Good leaders get things done. Great leaders build organizations that get things done.
As a leader, being thought of as a source of the great ideas that help get things done is a three-fold liability, especially when you’re working with executive peers outside of IT.
The first fold is that if a brilliant idea has your name on it, your peers will have to acknowledge how smart you are in order to support it. That might be good for your ego. But to them it might feel like they’re acknowledging that you’re smarter than they are.
Not a good feeling, and you’d be responsible for their feeling it.
The second fold is that if you’re the one who has the brilliant ideas, it signals that IT can’t function effectively without you to supply the ideas that make it work.
That might sound like just the ticket for you and your career. But what it’s actually the ticket to is career stasis, because it signals that you aren’t building an organization that gets things done, not to mention that you’re fostering the risk that you might win the lottery.
One more fold: If you spend too much time touting your own brilliance, you’re encouraging a perception that you don’t spend enough time discovering good (and applicable) ideas other people have had.
The career-limiting success of brilliant ideas
Having brilliant ideas is a staff function when it isn’t the role of outside consultants or authors you can (ahem) find on Amazon.
Putting “ideas” in context, we human beings practice five levels of cognition:
- Data: verifiable facts
- Information: the stuff that reduces uncertainty
- Knowledge: abstract concepts that are supported by data and information
- Judgment: the application of experience to knowledge
- Wisdom: knowledge combined with knowledge of one’s own limitations
A brilliant idea — or, for that matter, any idea — counts as knowledge. And knowledge is, to use the technical term, a Good Thing.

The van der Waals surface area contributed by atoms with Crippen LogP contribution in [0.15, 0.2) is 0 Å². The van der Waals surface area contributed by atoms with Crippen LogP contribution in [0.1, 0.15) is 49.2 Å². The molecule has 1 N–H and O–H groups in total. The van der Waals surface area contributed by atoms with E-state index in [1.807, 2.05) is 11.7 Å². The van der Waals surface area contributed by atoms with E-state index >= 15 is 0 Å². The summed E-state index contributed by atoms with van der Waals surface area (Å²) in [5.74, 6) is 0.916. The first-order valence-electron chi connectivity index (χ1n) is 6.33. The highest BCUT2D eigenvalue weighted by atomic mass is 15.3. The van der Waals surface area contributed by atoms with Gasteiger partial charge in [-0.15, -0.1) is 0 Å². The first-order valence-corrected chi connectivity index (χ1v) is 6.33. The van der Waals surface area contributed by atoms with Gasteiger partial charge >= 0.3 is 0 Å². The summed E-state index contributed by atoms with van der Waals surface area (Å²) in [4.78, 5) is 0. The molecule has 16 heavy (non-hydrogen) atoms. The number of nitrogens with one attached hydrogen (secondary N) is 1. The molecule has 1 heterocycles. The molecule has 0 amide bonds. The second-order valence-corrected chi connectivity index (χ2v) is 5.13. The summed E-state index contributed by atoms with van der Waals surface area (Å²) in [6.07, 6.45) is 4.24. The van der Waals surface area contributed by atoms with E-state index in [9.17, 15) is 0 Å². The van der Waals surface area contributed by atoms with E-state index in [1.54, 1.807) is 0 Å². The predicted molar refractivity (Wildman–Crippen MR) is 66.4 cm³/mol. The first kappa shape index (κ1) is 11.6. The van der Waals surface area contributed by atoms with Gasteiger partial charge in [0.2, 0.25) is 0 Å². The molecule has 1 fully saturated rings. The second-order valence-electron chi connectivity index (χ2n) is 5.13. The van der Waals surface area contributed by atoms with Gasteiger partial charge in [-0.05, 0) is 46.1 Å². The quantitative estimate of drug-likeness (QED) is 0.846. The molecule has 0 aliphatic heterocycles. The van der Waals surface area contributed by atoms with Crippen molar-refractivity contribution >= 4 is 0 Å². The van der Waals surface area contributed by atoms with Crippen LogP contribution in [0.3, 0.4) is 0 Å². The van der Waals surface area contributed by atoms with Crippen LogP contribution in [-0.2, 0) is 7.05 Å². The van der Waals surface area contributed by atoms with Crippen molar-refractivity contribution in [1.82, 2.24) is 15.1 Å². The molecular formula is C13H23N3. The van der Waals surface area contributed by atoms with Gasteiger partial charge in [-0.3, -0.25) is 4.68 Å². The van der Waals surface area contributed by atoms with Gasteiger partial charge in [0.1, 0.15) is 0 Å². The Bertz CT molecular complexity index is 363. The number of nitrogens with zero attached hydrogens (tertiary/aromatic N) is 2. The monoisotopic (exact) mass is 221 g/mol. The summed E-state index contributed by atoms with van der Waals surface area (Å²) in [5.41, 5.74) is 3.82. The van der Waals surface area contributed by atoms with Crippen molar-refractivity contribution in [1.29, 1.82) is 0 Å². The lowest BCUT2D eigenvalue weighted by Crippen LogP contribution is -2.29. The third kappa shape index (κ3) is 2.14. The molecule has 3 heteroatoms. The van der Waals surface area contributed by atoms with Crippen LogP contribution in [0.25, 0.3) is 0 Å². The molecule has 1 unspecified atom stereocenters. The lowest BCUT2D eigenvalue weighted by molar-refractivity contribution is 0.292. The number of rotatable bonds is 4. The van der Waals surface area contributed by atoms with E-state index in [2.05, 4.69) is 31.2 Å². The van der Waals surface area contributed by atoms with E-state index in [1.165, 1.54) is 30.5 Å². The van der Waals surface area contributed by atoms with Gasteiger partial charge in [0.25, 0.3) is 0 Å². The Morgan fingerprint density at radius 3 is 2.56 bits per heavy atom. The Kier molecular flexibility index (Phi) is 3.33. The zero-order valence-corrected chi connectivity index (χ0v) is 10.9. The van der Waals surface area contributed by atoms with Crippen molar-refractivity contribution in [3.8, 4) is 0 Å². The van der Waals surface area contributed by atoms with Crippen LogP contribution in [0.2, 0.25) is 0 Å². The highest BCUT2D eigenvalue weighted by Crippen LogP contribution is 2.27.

But as an executive you aren’t being paid for your knowledge. That’s a staff-level responsibility, and you should encourage it among IT staff. You, however, are being paid for good judgment and wisdom. So, having your own brilliant ideas puts you, paradoxically enough, in a subordinate role with respect to your organizational peers.
It isn’t that you aren’t supposed to be smart. It’s that your intelligence is supposed to be about recognizing, championing, and promoting — in a word, brokering — the great ideas that surround you. As an idea broker you apply your judgment and wisdom to the ideas you’re surrounded by, to figure out which ones might matter most.
Wanting everyone to think you’re the smartest person in the room is, that is, a career-limiting attitude.
Fostering a culture of innovation
To be clear, this guideline is about you, not about the organization you lead. Wanting the rest of the company to view your organization as a source of great ideas and solutions is an entirely different matter and something to be prized.
But leading an IT organization so it becomes a source of great ideas and solutions is harder than it might seem, for several reasons.
First and foremost, you probably haven’t built “identifies and champions important and innovative opportunities” into everyone’s job descriptions. Not that employees pay all that much attention to their job descriptions, but still, if it’s something you want it’s probably something you should ask for.
Second, your IT managers and supervisors probably don’t encourage having brilliant and innovative thoughts in their day-to-day staff management. And who can blame them? They have day-to-day operational responsibilities already. Adding innovation support is, in their minds, likely to be more distraction than opportunity.
And third, you probably don’t have an innovation budget to support any great ideas that do make it into your inbox. No budget means the only ideas that might succeed are those that are free. And those that are free are likely to be viewed with suspicion by your cybersecurity team.
What can you do so you have a continuous supply of ideas worth brokering?
Here are two low-cost steps you can take to get things rolling: (1) require every IT staff member to spend one hour a week researching and reading. Having everyone take time to find out What’s Going On Out There can only help.
And, (2) think of innovation in the context of culture change. Culture is, loosely defined, “how we do things around here,” and making it clear that innovating is part of how we do things around here is the single best tool you have to institutionalize it.
Successful change always starts with culture change. That’s an idea that’s definitely worth brokering.